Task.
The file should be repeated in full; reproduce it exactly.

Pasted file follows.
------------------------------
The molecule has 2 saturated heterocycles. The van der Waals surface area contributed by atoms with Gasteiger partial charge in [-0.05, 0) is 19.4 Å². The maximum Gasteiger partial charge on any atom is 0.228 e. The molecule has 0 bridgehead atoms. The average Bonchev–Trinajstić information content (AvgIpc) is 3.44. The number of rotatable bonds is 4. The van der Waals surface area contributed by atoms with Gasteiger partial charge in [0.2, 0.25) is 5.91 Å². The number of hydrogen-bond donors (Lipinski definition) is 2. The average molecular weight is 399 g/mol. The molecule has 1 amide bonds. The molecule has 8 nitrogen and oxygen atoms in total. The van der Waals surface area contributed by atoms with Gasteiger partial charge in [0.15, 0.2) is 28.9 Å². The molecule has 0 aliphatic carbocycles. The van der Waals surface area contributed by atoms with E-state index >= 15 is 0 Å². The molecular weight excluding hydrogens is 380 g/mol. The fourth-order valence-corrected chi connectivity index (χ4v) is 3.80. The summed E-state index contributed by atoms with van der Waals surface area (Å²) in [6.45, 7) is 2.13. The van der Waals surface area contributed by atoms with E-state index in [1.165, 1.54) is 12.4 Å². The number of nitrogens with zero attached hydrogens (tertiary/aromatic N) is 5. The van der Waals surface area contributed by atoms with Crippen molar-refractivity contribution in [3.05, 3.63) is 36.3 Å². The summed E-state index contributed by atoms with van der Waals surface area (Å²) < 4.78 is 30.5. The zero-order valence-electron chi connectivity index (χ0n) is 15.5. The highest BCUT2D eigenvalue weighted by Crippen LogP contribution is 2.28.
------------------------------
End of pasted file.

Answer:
The molecule has 2 saturated heterocycles. The van der Waals surface area contributed by atoms with Gasteiger partial charge in [-0.05, 0) is 19.4 Å². The maximum Gasteiger partial charge on any atom is 0.228 e. The molecule has 0 bridgehead atoms. The average Bonchev–Trinajstić information content (AvgIpc) is 3.44. The number of rotatable bonds is 4. The van der Waals surface area contributed by atoms with Gasteiger partial charge in [0.2, 0.25) is 5.91 Å². The number of hydrogen-bond donors (Lipinski definition) is 2. The average molecular weight is 399 g/mol. The molecule has 1 amide bonds. The molecule has 8 nitrogen and oxygen atoms in total. The van der Waals surface area contributed by atoms with Gasteiger partial charge in [0.15, 0.2) is 28.9 Å². The molecule has 0 aliphatic carbocycles. The van der Waals surface area contributed by atoms with E-state index >= 15 is 0 Å². The molecular weight excluding hydrogens is 380 g/mol. The fourth-order valence-corrected chi connectivity index (χ4v) is 3.80. The summed E-state index contributed by atoms with van der Waals surface area (Å²) in [6.45, 7) is 2.13. The van der Waals surface area contributed by atoms with E-state index in [1.165, 1.54) is 12.4 Å². The number of nitrogens with zero attached hydrogens (tertiary/aromatic N) is 5. The van der Waals surface area contributed by atoms with Crippen molar-refractivity contribution in [3.05, 3.63) is 36.3 Å². The summed E-state index contributed by atoms with van der Waals surface area (Å²) < 4.78 is 30.5. The zero-order valence-electron chi connectivity index (χ0n) is 15.5. The highest BCUT2D eigenvalue weighted by Crippen LogP contribution is 2.28.